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  • November 11, 2019

Week in Review

Week Ending: Friday, November 8, 2019

Recap & Commentary

Markets ended the week higher, driven by improved sentiment regarding trade talks between the U.S. and China. Despite its relatively modest gains, the S&P 500 set three new record highs over the course of the week. The improved sentiment was also reflected in bond yields, which saw the 10-Year Treasury yield rise 0.13% to end the week at 1.94%, its highest level since late July.

Over the course of the week, reports emerged that the U.S. and China were making steady progress towards finalizing a “Phase One” trade deal. As part of the potential deal, it was reported that the two sides pledged to roll back tariffs. However, on Friday, President Trump cast doubt on the success of the talks stating “I haven’t agreed to anything”, with respect to tariffs.

While investors would certainly like to see a deal finalized, our advice would be to exercise caution. Over the past two years, there have been other episodes where markets got overly optimistic about the possibility of a trade deal, only to be disappointed. We are not suggesting that the current round of talks will suffer the same fate, but until the deal is signed, caution is warranted.

Through Friday, 89% of S&P 500 companies had reported earnings. Thus far, 75% have beaten their earnings estimates, while 60% have beaten their revenue estimates. Current projections are for full-quarter earnings growth to be -2.4% lower than a year ago.

Economic Bullet Points

US Services data was mixed in October, but overall, the data suggested that the weakness in manufacturing activity has not been a significant drag on the rest of the economy. Still, on a 12-month average basis, services data has rolled over, as economic growth has moderated under the weight of trade and geopolitical tensions, and amid a diminishing impact from tax cuts.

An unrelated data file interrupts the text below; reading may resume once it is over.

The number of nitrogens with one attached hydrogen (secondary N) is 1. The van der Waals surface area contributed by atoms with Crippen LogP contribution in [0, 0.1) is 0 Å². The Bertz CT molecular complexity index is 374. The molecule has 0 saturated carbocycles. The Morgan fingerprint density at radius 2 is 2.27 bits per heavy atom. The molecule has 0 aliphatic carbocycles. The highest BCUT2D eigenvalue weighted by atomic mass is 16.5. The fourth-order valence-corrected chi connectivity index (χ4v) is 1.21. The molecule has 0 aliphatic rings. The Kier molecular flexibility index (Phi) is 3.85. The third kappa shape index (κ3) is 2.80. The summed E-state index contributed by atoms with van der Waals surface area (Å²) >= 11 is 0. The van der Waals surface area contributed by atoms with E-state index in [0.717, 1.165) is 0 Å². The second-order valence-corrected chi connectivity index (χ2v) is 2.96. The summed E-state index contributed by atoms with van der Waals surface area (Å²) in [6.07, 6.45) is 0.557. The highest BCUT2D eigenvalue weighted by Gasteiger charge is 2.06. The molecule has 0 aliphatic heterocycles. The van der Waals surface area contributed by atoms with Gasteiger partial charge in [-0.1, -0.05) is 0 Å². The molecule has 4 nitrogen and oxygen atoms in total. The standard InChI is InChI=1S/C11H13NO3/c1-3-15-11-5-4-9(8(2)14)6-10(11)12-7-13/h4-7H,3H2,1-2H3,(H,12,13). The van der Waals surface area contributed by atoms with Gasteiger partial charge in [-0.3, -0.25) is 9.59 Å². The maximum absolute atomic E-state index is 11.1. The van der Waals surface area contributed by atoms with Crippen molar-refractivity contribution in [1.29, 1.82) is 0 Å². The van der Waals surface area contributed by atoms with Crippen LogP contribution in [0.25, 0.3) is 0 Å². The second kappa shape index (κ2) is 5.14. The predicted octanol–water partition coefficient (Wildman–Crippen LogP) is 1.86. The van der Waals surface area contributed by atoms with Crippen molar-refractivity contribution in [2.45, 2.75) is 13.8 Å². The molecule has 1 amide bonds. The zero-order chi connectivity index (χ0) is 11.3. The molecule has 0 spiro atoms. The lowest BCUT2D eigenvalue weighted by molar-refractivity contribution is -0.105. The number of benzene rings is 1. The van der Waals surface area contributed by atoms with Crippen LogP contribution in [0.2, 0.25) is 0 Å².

Factory Orders fell -0.6% in September, its second straight decline, and below the consensus of -0.5%. The drag was mostly in transportation equipment, led by civilian aircraft and ships and boats. On a y/y basis, factory orders have dropped -1.7%, the most since September 2016, led by durables, as manufacturing activity remained soft due to significant fundamental pressures.

International Trade—The trade gap hit consensus expectations at -$52.5B for September, a five-month low, and improved from August's revised -$55.0B. On a 12-month aggregate basis, the trade deficit shrank to -$652.5 billion, which is a marginal improvement over the past few months, but still close to the widest gap since January 2009.

Consumer Sentiment ticked up 0.2 points in the preliminary November survey to 95.7. Sentiment peaked in March 2018 but remains elevated and range-bound longer-term, which suggests that consumer spending will continue to support the ongoing economic expansion. Nevertheless, the y/y momentum in sentiment has weakened, implying a slower pace of real GDP growth ahead.

Of Note

Walgreens Boots is exploring the possibility of going private in what would be the largest ever leveraged buyout. Walgreen’s current market capitalization is $55B. With an additional $15B in debt, the minimum deal size would be $70B; far greater than the $44B paid for Texas power company TXU in 2007.

Market Indices Week of 11/8

S&P 5000.9%
Small Caps0.6%
Intl. Developed0.8%
Intl. Emerging2.3%
Commodities-0.4%
U.S. Bond Market-0.9%
10-Year Treas. Yield1.94%
US Dollar1.2%
WTI Oil ($/bl)$57
Gold ($/oz)$1,459

The Week Ahead

  • Inflation: CPI & PPI
  • Retail Sales
  • Industrial Production
  • Small Business Optimism
  • Jobless Claims

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